Sacrament of Illumination The Fourth Sunday of Lent Year A

Sacrament of Illumination The Fourth Sunday of Lent Year A

1 Samuel 16:1B, 6-7, 10-13A; Psalm 23; Ephesians 5:8-14; John 9:1-41

The theme of blindness connects today’s second reading from Saint Paul’s Letter to the Ephesians and the Gospel passage from John’s Gospel. 

In the Gospel passage, Jesus heals a man who was physically blind. Then, speaking to the Pharisees Jesus refers to another kind of blindness, spiritual blindness. He says, “For judgment I came into this world, that those who do not see may see, and that those who see may become blind.” 

Along with describing Baptism as a second birth, the early Church Father Saint Justin Martyr called Baptism a sacrament of “illumination” of “mental enlightenment”.[1] According to Brant Pitre, calling Baptism a Sacrament of Illumination was “one of the favorite names for the sacrament of Baptism” of the early Church.[2]

After receiving the gift of Baptism, we are to, in the words of Saint Paul, “live as children of light”. This does not mean that baptism instantly gives us the ability to see clearly what the right action is to take in every situation. Rather, writes Saint Paul, we need to “learn what is pleasing to the Lord.” In other words, comments Pitre, we are to study to know what is right from what is wrong. Then, relying on divine grace we are to act in accordance with what we have learned.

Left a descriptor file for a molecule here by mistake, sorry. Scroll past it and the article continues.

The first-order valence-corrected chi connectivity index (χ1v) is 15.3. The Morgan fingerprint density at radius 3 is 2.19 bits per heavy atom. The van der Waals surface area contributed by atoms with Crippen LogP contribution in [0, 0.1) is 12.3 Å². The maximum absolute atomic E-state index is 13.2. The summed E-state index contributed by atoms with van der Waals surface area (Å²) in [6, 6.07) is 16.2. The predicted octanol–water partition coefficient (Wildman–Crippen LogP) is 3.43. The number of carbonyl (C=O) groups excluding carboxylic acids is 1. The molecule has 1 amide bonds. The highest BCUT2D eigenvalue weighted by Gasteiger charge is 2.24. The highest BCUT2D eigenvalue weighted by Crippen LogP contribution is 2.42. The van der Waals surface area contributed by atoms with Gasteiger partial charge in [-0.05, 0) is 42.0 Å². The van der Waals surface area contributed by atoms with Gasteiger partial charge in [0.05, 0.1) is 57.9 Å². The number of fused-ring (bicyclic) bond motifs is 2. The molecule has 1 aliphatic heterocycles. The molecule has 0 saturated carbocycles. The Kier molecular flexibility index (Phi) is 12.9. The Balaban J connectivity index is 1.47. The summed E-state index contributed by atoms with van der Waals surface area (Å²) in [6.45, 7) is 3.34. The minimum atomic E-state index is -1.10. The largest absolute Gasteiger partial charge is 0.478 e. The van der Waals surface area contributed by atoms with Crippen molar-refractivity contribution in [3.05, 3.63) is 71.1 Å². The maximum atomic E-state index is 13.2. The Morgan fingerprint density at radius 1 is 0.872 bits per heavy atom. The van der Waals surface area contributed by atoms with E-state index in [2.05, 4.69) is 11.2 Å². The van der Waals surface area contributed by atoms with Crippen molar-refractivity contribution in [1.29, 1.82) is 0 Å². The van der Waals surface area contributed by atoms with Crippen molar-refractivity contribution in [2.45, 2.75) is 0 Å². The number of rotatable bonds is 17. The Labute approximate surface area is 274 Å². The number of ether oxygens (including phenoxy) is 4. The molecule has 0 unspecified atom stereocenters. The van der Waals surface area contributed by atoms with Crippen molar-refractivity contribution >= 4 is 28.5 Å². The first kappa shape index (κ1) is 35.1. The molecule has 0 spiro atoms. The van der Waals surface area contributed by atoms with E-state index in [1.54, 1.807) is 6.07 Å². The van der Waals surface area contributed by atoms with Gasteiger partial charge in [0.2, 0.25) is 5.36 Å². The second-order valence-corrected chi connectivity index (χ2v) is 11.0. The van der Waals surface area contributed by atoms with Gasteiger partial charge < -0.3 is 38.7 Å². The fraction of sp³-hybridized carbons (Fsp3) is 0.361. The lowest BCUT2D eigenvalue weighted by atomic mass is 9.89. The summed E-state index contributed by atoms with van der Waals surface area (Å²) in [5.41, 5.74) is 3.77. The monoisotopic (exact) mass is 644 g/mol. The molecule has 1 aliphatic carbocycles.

As we study and become more aware of what is right from wrong, and then pray for the grace to live in accordance with what we know and spiritually see we begin to wake up from the sleep of sin as we become more like Christ who gives us light. (Ephesians 5:14) 

         What do we know as we study right from wrong, we know truth, above all as lived out by Jesus who is “the way, the truth, and the life.” (John 14:6) Jesus is the incarnation of truth. If we wish to know how to act, look to Jesus and we will see how to act in the best way possible. Then pray to Jesus to act as he does by participating more deeply in his sacred life. As “we draw close to Christ,” said Pope Emeritus, “truth and love are blended.” May we not live lives where how we love is not informed by the truth of Jesus Christ, for, as Pope Emeritus stated, “Love without truth would be blind; truth without love would be like ‘a clanging cymbal’ (1 Cor 13:1).”[3]

         Lord Jesus, we come before you with spiritual blindness. Heal our blindness as you healed the blind man in today’s Gospel. Then, when we are able to see how we should act grant us your grace to love more and more in accordance with your truth so that in our lives how we love will be ever more informed by our knowledge of you as “the way, the truth, and the life”.

May God Bless You,

Father Peter

[1] St. Justin Martyr, “Baptism as Illumination in the Early Church – Justin,”, From St. Justin Martyr’s First Apology, chapter 61 on baptism as “illumination”.

[2] Brant Pitre, “The Fourth Sunday of Lent (Year A),”

[3] Cardinal Robert Sarah, God or Nothing, 181.

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